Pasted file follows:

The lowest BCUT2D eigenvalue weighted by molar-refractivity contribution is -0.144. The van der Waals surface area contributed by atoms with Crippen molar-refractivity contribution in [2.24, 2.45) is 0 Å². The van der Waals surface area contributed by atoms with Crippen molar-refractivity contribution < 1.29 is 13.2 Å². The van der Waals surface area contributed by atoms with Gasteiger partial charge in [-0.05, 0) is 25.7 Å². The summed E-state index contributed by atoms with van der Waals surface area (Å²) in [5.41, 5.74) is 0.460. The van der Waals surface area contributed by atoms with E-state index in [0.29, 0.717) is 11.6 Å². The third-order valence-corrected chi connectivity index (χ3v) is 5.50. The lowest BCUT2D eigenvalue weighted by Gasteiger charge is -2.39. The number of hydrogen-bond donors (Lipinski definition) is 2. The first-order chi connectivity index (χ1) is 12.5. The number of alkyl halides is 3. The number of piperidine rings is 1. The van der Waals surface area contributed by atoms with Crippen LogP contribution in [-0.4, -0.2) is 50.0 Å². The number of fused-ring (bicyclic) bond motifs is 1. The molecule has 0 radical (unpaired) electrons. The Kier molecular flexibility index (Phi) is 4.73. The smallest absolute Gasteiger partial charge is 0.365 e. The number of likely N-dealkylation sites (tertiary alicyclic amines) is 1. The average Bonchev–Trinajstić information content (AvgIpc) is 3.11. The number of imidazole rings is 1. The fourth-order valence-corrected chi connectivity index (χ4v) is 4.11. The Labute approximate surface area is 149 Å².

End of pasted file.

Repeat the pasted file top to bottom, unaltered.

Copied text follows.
The lowest BCUT2D eigenvalue weighted by molar-refractivity contribution is -0.144. The van der Waals surface area contributed by atoms with Crippen molar-refractivity contribution in [2.24, 2.45) is 0 Å². The van der Waals surface area contributed by atoms with Crippen molar-refractivity contribution < 1.29 is 13.2 Å². The van der Waals surface area contributed by atoms with Gasteiger partial charge in [-0.05, 0) is 25.7 Å². The summed E-state index contributed by atoms with van der Waals surface area (Å²) in [5.41, 5.74) is 0.460. The van der Waals surface area contributed by atoms with E-state index in [0.29, 0.717) is 11.6 Å². The third-order valence-corrected chi connectivity index (χ3v) is 5.50. The lowest BCUT2D eigenvalue weighted by Gasteiger charge is -2.39. The number of hydrogen-bond donors (Lipinski definition) is 2. The first-order chi connectivity index (χ1) is 12.5. The number of alkyl halides is 3. The number of piperidine rings is 1. The van der Waals surface area contributed by atoms with Crippen LogP contribution in [-0.4, -0.2) is 50.0 Å². The number of fused-ring (bicyclic) bond motifs is 1. The molecule has 0 radical (unpaired) electrons. The Kier molecular flexibility index (Phi) is 4.73. The smallest absolute Gasteiger partial charge is 0.365 e. The number of likely N-dealkylation sites (tertiary alicyclic amines) is 1. The average Bonchev–Trinajstić information content (AvgIpc) is 3.11. The number of imidazole rings is 1. The fourth-order valence-corrected chi connectivity index (χ4v) is 4.11. The Labute approximate surface area is 149 Å².